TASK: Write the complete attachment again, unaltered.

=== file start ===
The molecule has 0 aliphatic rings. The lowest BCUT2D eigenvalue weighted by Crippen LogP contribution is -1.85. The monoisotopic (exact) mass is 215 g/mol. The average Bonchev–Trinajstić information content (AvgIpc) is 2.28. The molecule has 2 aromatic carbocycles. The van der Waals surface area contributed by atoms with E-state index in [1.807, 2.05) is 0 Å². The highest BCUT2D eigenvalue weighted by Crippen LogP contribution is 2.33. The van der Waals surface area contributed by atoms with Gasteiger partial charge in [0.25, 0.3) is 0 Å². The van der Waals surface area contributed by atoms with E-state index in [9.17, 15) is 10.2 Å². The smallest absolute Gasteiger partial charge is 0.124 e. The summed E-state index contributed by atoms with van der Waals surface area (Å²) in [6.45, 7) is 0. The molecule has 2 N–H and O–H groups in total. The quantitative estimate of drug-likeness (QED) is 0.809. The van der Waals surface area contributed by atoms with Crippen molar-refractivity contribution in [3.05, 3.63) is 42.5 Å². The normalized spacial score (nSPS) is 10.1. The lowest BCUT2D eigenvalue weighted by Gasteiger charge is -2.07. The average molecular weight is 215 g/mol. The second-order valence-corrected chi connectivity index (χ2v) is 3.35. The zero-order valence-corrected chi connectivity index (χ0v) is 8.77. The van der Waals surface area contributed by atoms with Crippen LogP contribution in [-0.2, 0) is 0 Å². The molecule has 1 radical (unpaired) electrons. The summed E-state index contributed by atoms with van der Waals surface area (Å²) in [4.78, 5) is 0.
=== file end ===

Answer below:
The molecule has 0 aliphatic rings. The lowest BCUT2D eigenvalue weighted by Crippen LogP contribution is -1.85. The monoisotopic (exact) mass is 215 g/mol. The average Bonchev–Trinajstić information content (AvgIpc) is 2.28. The molecule has 2 aromatic carbocycles. The van der Waals surface area contributed by atoms with E-state index in [1.807, 2.05) is 0 Å². The highest BCUT2D eigenvalue weighted by Crippen LogP contribution is 2.33. The van der Waals surface area contributed by atoms with Gasteiger partial charge in [0.25, 0.3) is 0 Å². The van der Waals surface area contributed by atoms with E-state index in [9.17, 15) is 10.2 Å². The smallest absolute Gasteiger partial charge is 0.124 e. The summed E-state index contributed by atoms with van der Waals surface area (Å²) in [6.45, 7) is 0. The molecule has 2 N–H and O–H groups in total. The quantitative estimate of drug-likeness (QED) is 0.809. The van der Waals surface area contributed by atoms with Crippen molar-refractivity contribution in [3.05, 3.63) is 42.5 Å². The normalized spacial score (nSPS) is 10.1. The lowest BCUT2D eigenvalue weighted by Gasteiger charge is -2.07. The average molecular weight is 215 g/mol. The second-order valence-corrected chi connectivity index (χ2v) is 3.35. The zero-order valence-corrected chi connectivity index (χ0v) is 8.77. The van der Waals surface area contributed by atoms with Crippen LogP contribution in [-0.2, 0) is 0 Å². The molecule has 1 radical (unpaired) electrons. The summed E-state index contributed by atoms with van der Waals surface area (Å²) in [4.78, 5) is 0.